Socialism: Utopian and Scientific (1880) by Friedrich Engels

August 2020 Forums Reading groups Suggest a text Socialism: Utopian and Scientific (1880) by Friedrich Engels

Viewing 15 posts - 1 through 15 (of 70 total)
  • Author
    Posts
  • #83279
    jondwhite
    Member

    I think Socialism: Utopian and Scientific (1880) by Friedrich Engels would be a good text to discuss as it is often used by critics, particularly Bolsheviks to try and put the SPGB out of the Marxist tradition.

    #105261
    ALB
    Participant

    Agree that this would be a good book to go through (except nothing in this section has worked) as it is the founding text of "Marxism" but I can't see how the Bolsheviks could use it against us. I would have thought it was more the other way round. But what were you referring to?

    #105262
    LBird
    Participant
    ALB wrote:
    Agree that this would be a good book to go through (except nothing in this section has worked) as it is the founding text of "Marxism" but I can't see how the Bolsheviks could use it against us. I would have thought it was more the other way round. But what were you referring to?

    [my bold]It would be interesting to discuss this book, but this would also include its so-called status as  'the founding text of "Marxism"'. I presume that ALB put 'Marxism' in quotes precisely because of this issue, of which he is aware.Many have argued (and, after a fair amount of reading and discussion, I agree with them) that it is actually at least 'a' 'founding text of Engelsism", which has been masqueraded as 'Marxism' since the Second International.In this sense, since I think that the 'Bolsheviks', because of Lenin, were 'Engelsist', and not 'Marxist', it wouldn't surprise me that Bolsheviks, past and present, could use it as a source to argue against the SPGB (no matter that I think that the SPGB itself is confused on this issue; because in terms of political strategy the SPGB seems to me to be closer to Marx's ideas than Engels').

    #105263
    jondwhite
    Member
    ALB wrote:
    Agree that this would be a good book to go through (except nothing in this section has worked) as it is the founding text of "Marxism" but I can't see how the Bolsheviks could use it against us. I would have thought it was more the other way round. But what were you referring to?

    I could be wrong on this being used as a Bolshevik criticism, as googling for it comes up with nothing.

    #105264
    LBird
    Participant
    jondwhite wrote:
    I think Socialism: Utopian and Scientific (1880) by Friedrich Engels would be a good text to discuss…

    Shall we get started?Right, no need for any comrades, who haven't already done so, to read the book just yet.First issue: the title. Why did Engels think it sufficient to name only two 'types' of socialism?Was this just a reflection of his existing ideological belief that philosophy could be divided into two, idealism and materialism, and he thought that these two categories were reflected in all human thought, including socialist thinking?To me, it's clear that for Engels' 'Utopian' was synonymous with 'Idealist' and his 'Scientific' was identified with 'Materialist'.So, the very title of this book reflects an outdated view of philosophy (and thus potential 'socialisms' for us).I don't think that it's too farfetched to think that Marx's Theses on Feuerbach blended the 'Utopian' with the 'Scientific', and that Engels either wasn't aware of the subtleties of the Theses, or by the 1870s had forgotten them. Given my wider reading on this particular issue, I think the former is correct: Engels' never understood the Theses.Anyway, we'd have been far better off confronted now with a text entitled:Socialism: Utopian, Scientific and Utopio-Scientific.And we'd have been concerned with the third, Marx's unity, not the second, Engels' positivism.I recommend that those comrades who now propose to read the actual text, bear these criticisms in mind whilst doing so.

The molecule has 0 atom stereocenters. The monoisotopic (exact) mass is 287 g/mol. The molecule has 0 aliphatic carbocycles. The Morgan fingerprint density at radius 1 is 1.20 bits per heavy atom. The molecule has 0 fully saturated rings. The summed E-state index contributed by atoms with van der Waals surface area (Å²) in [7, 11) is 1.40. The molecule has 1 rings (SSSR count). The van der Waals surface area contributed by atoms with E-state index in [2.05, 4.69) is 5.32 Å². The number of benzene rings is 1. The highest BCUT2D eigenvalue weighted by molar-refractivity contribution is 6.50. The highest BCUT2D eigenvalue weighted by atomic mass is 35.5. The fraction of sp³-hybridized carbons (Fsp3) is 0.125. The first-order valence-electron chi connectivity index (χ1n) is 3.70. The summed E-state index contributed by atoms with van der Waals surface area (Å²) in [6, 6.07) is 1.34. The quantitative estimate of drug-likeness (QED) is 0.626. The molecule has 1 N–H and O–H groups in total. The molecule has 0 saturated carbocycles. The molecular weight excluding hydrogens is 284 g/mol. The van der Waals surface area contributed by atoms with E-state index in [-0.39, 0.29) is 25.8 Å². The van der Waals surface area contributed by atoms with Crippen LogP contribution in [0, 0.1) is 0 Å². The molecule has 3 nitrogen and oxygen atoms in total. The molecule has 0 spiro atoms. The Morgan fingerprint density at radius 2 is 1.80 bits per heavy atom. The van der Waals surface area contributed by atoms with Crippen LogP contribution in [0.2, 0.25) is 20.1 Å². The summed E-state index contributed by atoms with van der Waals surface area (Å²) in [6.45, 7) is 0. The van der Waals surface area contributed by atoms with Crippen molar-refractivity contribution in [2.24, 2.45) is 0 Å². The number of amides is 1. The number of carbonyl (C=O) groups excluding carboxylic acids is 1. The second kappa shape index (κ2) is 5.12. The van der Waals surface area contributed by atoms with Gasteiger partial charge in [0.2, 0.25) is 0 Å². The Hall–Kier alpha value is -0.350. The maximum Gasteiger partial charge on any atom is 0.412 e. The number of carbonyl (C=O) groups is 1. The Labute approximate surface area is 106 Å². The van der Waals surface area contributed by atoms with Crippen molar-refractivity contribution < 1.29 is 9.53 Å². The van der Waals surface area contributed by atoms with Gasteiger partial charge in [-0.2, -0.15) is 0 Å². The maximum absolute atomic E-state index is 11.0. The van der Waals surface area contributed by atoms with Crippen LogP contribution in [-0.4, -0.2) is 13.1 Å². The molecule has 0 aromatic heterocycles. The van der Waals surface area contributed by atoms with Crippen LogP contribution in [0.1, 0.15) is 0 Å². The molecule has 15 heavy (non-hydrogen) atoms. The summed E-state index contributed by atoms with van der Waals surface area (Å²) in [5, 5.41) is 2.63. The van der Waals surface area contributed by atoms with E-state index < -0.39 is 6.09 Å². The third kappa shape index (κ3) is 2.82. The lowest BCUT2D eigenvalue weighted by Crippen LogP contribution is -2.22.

#105265
    ALB
    Participant

    Let's start from the correct premise. It wasn't Engels who chose the title but Paul Lafargue, as Engels explained in the Preface to the 1892 English edition::

    Quote:
    At the request of my friend, Paul Lafargue, now representative of Lille in the French Chamber of Deputies, I arranged three chapters of this book as a pamphlet, which he translated and published in 1880, under the title: Socialisme utopique et Socialisme scientifique.

    The book Engels refers to is Anti-Dühring or, to give it the title Engels gave it, Herr Eugen Dühring's Revolution in Science. I'm not sure what a post-modernist deconstruction of this title would reveal.

    #105266
    LBird
    Participant
    ALB wrote:
    Let's start from the correct premise. It wasn't Engels who chose the title but Paul Lafargue, as Engels explained in the Preface to the 1892 English edition::

    Quote:
    At the request of my friend, Paul Lafargue, now representative of Lille in the French Chamber of Deputies, I arranged three chapters of this book as a pamphlet, which he translated and published in 1880, under the title: Socialisme utopique et Socialisme scientifique.

    Well, we have to presume that Fred didn't object to his friend's suggestion for the title.Or, your quote from Fred above, would perhaps have read:

    Fred Engels, would have wrote:
    At the request of my friend, Paul Lafargue, now representative of Lille in the French Chamber of Deputies, I arranged three chapters of this book as a pamphlet, which he translated and published in 1880, under the title: Socialisme utopique et Socialisme scientifique. Of course, I went ballistic at Lafargue's title, and shouted at him, 'Haven't you learnt anything from Charlie at all?'

    But, he didn't.Still, we're here, now, 122 years later, since that preface was written, and we've learnt a thing or two about Marx's real intentions, haven't we?After all, socialism's not a religion, where we just read the texts uncritically, and marvel at the intelligence of the founders of our sect, who gave us a 'Truth' that cannot be questioned by us mere mortals. We must constantly re-assess our heritage and our current position, mustn't we?My position on this is that the title is a return to pre-Theses thinking, and that if Marx did exclaim 'I'm not a Marxist!' after reading works by French 'socialists', perhaps like Lafargue, it shows that we heretics are following in Charlie's footsteps, not Fred and Paul's.Or, indeed, Vlad and Joe's.